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How to heal after miscarriage

In our column and podcast series, Professor Sarah Niblock, CEO of the UK Council for Psychotherapy, explores challenges that affect us all. This month, she looks at miscarriage, the stigma around it, and how to recover and move on in the way that is authentic to you

by Psychologies

5 minute read

One in four pregnancies end in miscarriage, which a tragic statistic. And if one miscarriage isn’t harrowing enough, it’s estimated that one in 100 women in the UK experience the loss of a baby more than once. Miscarriages cover a range of experiences – from loss on the day that you find out you are pregnant to much later on in the pregnancy.

Yet the grief and complex range of emotions behind those cold numbers is all too rarely talked about. Yes, there is a better understanding within medical care, but parents report that there is room for improvement in wider society. Well-meaning people will try to persuade them that ‘it was meant to be’ and ‘it’s probably for the best’ when parents’ grief, albeit invisible, is raw and real.

A personal journey

In this month’s podcast, I speak to Julia Bueno, UKCP psychotherapist and author of The Brink Of Being (Little, Brown, £18.99), in which she draws upon her own life, her interactions with clients and discussions with experts. She describes how each person’s experience is unique and there is no across-the-board approach to responding to miscarriage or healing afterwards.

In the wake of a miscarriage, parents can suffer profound distress and confusion which, if left unaddressed, may have a significant impact on their mental health, work and relationships. Talking to a registered, qualified psychotherapist in a safe and non-judgemental space is a way to address emotions they may not feel comfortable sharing with others.

As well as the emotional dimensions of miscarriage – which Bueno stresses can be severe at any stage in the gestation of a child – the physical experience can be traumatising. Social stigma around women’s reproductive processes remains acute. We live in a time when depictions of menstruation in the media aren’t realistic, so it is difficult for anyone who hasn’t been through it to understand its visceral physicality. The way a woman is looked after in hospital or at home will also have an impact.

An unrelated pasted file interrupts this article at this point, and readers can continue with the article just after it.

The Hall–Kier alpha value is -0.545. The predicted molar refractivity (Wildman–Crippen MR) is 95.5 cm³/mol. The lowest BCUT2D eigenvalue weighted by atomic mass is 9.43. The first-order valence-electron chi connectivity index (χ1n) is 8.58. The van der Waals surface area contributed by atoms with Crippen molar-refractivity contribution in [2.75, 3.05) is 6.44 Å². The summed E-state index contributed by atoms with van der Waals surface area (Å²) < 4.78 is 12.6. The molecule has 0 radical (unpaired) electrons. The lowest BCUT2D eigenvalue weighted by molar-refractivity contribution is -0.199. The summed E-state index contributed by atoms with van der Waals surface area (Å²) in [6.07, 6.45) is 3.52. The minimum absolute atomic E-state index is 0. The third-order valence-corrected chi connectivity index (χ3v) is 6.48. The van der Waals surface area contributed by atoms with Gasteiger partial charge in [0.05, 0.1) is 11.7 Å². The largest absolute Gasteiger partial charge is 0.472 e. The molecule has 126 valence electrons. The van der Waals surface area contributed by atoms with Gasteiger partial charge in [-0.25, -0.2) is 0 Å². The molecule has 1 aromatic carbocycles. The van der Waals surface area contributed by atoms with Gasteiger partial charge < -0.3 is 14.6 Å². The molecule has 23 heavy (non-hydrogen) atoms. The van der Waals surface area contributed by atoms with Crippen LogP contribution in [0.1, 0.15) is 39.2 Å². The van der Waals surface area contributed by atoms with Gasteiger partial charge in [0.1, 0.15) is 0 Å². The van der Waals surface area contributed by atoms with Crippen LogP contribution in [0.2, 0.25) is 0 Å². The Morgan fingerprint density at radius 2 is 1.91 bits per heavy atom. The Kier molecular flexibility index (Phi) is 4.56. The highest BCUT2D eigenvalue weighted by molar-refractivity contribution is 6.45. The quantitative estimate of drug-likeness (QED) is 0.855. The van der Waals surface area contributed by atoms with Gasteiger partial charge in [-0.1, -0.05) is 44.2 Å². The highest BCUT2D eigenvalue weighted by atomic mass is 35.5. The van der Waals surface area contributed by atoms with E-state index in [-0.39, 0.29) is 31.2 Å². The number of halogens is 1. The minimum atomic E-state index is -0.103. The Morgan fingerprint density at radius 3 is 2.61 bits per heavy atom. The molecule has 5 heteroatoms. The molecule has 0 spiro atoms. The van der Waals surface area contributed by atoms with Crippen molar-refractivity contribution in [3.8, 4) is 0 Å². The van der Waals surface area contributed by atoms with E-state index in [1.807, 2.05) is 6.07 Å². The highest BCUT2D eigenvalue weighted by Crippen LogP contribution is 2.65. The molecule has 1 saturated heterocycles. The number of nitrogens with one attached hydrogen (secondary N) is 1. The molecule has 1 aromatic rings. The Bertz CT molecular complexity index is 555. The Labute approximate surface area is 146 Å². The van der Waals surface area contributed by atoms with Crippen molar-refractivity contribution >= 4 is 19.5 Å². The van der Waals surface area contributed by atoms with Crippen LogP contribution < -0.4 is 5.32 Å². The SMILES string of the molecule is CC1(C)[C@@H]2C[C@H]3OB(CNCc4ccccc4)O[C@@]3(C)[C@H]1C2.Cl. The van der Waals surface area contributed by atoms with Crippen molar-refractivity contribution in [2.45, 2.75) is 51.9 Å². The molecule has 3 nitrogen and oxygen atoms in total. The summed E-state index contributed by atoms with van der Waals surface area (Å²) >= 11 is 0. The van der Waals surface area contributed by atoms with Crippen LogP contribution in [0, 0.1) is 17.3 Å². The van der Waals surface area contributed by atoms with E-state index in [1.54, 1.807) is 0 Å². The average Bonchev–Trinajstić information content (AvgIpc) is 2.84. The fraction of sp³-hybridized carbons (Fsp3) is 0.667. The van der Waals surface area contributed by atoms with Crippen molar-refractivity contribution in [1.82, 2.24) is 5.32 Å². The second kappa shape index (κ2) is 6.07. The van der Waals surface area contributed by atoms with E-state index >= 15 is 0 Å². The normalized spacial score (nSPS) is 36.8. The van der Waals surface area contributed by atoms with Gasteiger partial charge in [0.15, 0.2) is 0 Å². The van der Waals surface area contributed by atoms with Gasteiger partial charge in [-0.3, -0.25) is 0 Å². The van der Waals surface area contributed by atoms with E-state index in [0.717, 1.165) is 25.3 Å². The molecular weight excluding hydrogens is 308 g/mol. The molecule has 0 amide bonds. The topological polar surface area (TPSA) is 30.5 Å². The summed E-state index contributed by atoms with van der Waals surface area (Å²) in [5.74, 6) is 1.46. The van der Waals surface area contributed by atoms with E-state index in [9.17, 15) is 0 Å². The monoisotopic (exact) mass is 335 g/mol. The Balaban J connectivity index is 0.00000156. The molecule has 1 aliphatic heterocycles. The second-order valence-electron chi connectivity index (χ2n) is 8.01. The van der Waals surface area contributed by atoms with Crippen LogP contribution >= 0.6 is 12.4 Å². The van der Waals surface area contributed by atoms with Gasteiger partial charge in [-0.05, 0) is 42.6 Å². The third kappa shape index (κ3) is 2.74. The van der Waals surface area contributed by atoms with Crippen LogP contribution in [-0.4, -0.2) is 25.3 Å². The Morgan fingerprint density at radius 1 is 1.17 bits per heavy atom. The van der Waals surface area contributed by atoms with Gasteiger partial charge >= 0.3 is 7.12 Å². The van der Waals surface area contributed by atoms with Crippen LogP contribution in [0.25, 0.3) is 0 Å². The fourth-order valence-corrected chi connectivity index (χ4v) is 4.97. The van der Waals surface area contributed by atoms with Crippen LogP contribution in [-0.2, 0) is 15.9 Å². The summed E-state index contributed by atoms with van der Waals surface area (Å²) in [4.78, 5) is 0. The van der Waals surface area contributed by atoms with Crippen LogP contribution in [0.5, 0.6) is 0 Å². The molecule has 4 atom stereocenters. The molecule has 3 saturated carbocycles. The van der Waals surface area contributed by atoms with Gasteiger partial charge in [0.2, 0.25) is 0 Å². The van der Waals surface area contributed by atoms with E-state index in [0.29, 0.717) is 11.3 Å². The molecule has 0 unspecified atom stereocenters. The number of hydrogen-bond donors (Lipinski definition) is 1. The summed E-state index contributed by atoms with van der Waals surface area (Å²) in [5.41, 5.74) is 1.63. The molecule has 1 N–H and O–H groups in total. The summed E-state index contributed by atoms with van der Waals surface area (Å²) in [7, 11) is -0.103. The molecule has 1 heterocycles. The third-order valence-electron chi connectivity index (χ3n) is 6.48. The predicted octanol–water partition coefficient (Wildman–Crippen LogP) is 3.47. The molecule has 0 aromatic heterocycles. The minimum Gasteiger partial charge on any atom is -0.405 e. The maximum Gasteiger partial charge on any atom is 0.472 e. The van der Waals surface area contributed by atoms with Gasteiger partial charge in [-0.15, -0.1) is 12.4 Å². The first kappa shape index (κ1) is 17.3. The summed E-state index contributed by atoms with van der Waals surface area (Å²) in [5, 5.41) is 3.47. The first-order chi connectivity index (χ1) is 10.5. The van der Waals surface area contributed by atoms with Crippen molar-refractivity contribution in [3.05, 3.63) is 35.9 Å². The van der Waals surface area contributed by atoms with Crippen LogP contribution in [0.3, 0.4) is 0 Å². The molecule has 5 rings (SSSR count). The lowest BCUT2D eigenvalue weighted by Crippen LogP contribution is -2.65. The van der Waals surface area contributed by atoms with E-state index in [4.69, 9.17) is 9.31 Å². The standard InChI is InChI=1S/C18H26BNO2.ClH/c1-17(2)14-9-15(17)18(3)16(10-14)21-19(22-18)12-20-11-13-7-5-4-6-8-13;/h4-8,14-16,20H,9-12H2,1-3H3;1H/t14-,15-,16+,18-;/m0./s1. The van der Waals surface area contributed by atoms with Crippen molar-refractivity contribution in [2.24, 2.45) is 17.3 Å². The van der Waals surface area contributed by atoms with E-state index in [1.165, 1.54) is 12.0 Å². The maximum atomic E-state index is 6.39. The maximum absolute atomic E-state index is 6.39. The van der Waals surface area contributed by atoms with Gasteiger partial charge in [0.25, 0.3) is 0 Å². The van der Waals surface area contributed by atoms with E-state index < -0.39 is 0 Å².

Culturally, there is an expectation that women will recover, with loved ones anticipating they’ll move on swiftly when, in fact, the opposite can be true. This is partly based on the notion that the maternal bond is only forged at birth. It is common practice not to even announce the pregnancy during the first 12 weeks, but that does not mean an intense emotional bond has not been forged with what might medically be described as a bundle of cells.

Friends and family members may advise a woman that she can best overcome her grief by quickly conceiving another child. A desire to have a baby still exists after a loss and, even if a woman gets pregnant again, it certainly doesn’t discount the loss she felt previously. In fact, a woman can experience significant grief. Her baby has gone when she has already emotionally invested in a future that includes her child. This can lead to feelings of anger or even shame and possibly blaming her own body for the loss.

Gamut of emotions

Bueno stresses that miscarriage affects both parents in similar and different ways. It can be challenging in the context of social and gender expectations of fathers, as well as mothers. As most miscarriages happen within the first 12 weeks, grief can be abstract, however there are some partners who can feel even more saddened by the loss than the mother. Guilt is a typical emotion among partners, who worry that they did not look after the mother sufficiently.

Psychotherapy can be helpful in enabling mothers, partners and even extended families to address, rather than repress, their feelings. UKCP therapists are skilled in working with loss and the raft of emotions that accompanies it. You don’t have to let go of, or move on from, your child. You can find your unique way to carry your connection with them, however brief, forward in your life.

The UKCP Talking Therapies Podcast - Recover after a miscarriage

Listen to Sarah Niblock and Julia Bueno discuss miscarriage and how therapy can help here

Image: Getty